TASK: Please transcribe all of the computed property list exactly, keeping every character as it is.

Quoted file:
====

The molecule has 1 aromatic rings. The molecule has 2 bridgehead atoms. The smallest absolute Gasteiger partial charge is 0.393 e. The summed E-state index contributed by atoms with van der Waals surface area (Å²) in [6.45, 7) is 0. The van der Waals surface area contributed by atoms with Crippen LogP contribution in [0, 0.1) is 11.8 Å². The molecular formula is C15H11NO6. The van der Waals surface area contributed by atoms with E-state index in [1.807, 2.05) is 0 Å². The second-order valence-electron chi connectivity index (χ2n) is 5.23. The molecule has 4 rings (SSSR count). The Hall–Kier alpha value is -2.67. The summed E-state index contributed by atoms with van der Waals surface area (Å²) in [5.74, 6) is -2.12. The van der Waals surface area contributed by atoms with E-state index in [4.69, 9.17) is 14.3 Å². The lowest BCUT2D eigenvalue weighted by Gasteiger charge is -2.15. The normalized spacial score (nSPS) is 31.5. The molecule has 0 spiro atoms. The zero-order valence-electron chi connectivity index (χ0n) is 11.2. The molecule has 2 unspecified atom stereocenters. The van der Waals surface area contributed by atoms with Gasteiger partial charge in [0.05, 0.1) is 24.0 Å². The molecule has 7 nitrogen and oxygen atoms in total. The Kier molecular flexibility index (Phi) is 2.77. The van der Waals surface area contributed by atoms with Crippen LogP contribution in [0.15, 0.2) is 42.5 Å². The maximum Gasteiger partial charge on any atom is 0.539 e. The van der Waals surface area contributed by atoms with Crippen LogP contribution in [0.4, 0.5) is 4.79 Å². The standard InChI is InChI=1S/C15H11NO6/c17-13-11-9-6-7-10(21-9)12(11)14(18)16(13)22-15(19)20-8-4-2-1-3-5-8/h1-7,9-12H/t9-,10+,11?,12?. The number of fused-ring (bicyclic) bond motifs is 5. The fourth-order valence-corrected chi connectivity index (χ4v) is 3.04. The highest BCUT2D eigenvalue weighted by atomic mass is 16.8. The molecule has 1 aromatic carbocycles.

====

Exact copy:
The molecule has 1 aromatic rings. The molecule has 2 bridgehead atoms. The smallest absolute Gasteiger partial charge is 0.393 e. The summed E-state index contributed by atoms with van der Waals surface area (Å²) in [6.45, 7) is 0. The van der Waals surface area contributed by atoms with Crippen LogP contribution in [0, 0.1) is 11.8 Å². The molecular formula is C15H11NO6. The van der Waals surface area contributed by atoms with E-state index in [1.807, 2.05) is 0 Å². The second-order valence-electron chi connectivity index (χ2n) is 5.23. The molecule has 4 rings (SSSR count). The Hall–Kier alpha value is -2.67. The summed E-state index contributed by atoms with van der Waals surface area (Å²) in [5.74, 6) is -2.12. The van der Waals surface area contributed by atoms with E-state index in [4.69, 9.17) is 14.3 Å². The lowest BCUT2D eigenvalue weighted by Gasteiger charge is -2.15. The normalized spacial score (nSPS) is 31.5. The molecule has 0 spiro atoms. The zero-order valence-electron chi connectivity index (χ0n) is 11.2. The molecule has 2 unspecified atom stereocenters. The van der Waals surface area contributed by atoms with Gasteiger partial charge in [0.05, 0.1) is 24.0 Å². The molecule has 7 nitrogen and oxygen atoms in total. The Kier molecular flexibility index (Phi) is 2.77. The van der Waals surface area contributed by atoms with Crippen LogP contribution in [0.15, 0.2) is 42.5 Å². The maximum Gasteiger partial charge on any atom is 0.539 e. The van der Waals surface area contributed by atoms with Crippen LogP contribution in [0.4, 0.5) is 4.79 Å². The standard InChI is InChI=1S/C15H11NO6/c17-13-11-9-6-7-10(21-9)12(11)14(18)16(13)22-15(19)20-8-4-2-1-3-5-8/h1-7,9-12H/t9-,10+,11?,12?. The number of fused-ring (bicyclic) bond motifs is 5. The fourth-order valence-corrected chi connectivity index (χ4v) is 3.04. The highest BCUT2D eigenvalue weighted by atomic mass is 16.8. The molecule has 1 aromatic carbocycles.